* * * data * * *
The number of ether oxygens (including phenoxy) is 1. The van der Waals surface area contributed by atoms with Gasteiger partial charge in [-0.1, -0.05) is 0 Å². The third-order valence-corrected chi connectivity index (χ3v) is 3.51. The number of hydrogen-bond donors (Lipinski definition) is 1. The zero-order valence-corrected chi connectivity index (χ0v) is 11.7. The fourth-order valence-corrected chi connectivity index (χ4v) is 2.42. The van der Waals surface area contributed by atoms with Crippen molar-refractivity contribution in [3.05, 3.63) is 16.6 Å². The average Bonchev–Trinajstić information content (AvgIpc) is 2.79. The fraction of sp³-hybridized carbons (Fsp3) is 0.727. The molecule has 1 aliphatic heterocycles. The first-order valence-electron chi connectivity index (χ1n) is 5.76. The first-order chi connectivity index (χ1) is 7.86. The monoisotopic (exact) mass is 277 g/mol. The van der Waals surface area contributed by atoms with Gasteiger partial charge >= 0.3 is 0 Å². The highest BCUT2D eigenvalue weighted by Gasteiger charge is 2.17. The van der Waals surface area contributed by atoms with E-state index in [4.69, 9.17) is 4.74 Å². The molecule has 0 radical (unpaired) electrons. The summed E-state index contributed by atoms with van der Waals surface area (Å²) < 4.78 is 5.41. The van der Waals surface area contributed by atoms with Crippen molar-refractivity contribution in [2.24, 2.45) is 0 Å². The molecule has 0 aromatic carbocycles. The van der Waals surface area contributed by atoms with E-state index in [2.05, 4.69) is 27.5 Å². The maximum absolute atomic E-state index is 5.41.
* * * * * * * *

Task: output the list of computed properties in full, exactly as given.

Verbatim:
The number of ether oxygens (including phenoxy) is 1. The van der Waals surface area contributed by atoms with Gasteiger partial charge in [-0.1, -0.05) is 0 Å². The third-order valence-corrected chi connectivity index (χ3v) is 3.51. The number of hydrogen-bond donors (Lipinski definition) is 1. The zero-order valence-corrected chi connectivity index (χ0v) is 11.7. The fourth-order valence-corrected chi connectivity index (χ4v) is 2.42. The van der Waals surface area contributed by atoms with Crippen molar-refractivity contribution in [3.05, 3.63) is 16.6 Å². The average Bonchev–Trinajstić information content (AvgIpc) is 2.79. The fraction of sp³-hybridized carbons (Fsp3) is 0.727. The molecule has 1 aliphatic heterocycles. The first-order valence-electron chi connectivity index (χ1n) is 5.76. The first-order chi connectivity index (χ1) is 7.86. The monoisotopic (exact) mass is 277 g/mol. The van der Waals surface area contributed by atoms with Gasteiger partial charge >= 0.3 is 0 Å². The highest BCUT2D eigenvalue weighted by Gasteiger charge is 2.17. The van der Waals surface area contributed by atoms with E-state index in [4.69, 9.17) is 4.74 Å². The molecule has 0 radical (unpaired) electrons. The summed E-state index contributed by atoms with van der Waals surface area (Å²) < 4.78 is 5.41. The van der Waals surface area contributed by atoms with Crippen molar-refractivity contribution in [2.24, 2.45) is 0 Å². The molecule has 0 aromatic carbocycles. The van der Waals surface area contributed by atoms with E-state index in [2.05, 4.69) is 27.5 Å². The maximum absolute atomic E-state index is 5.41.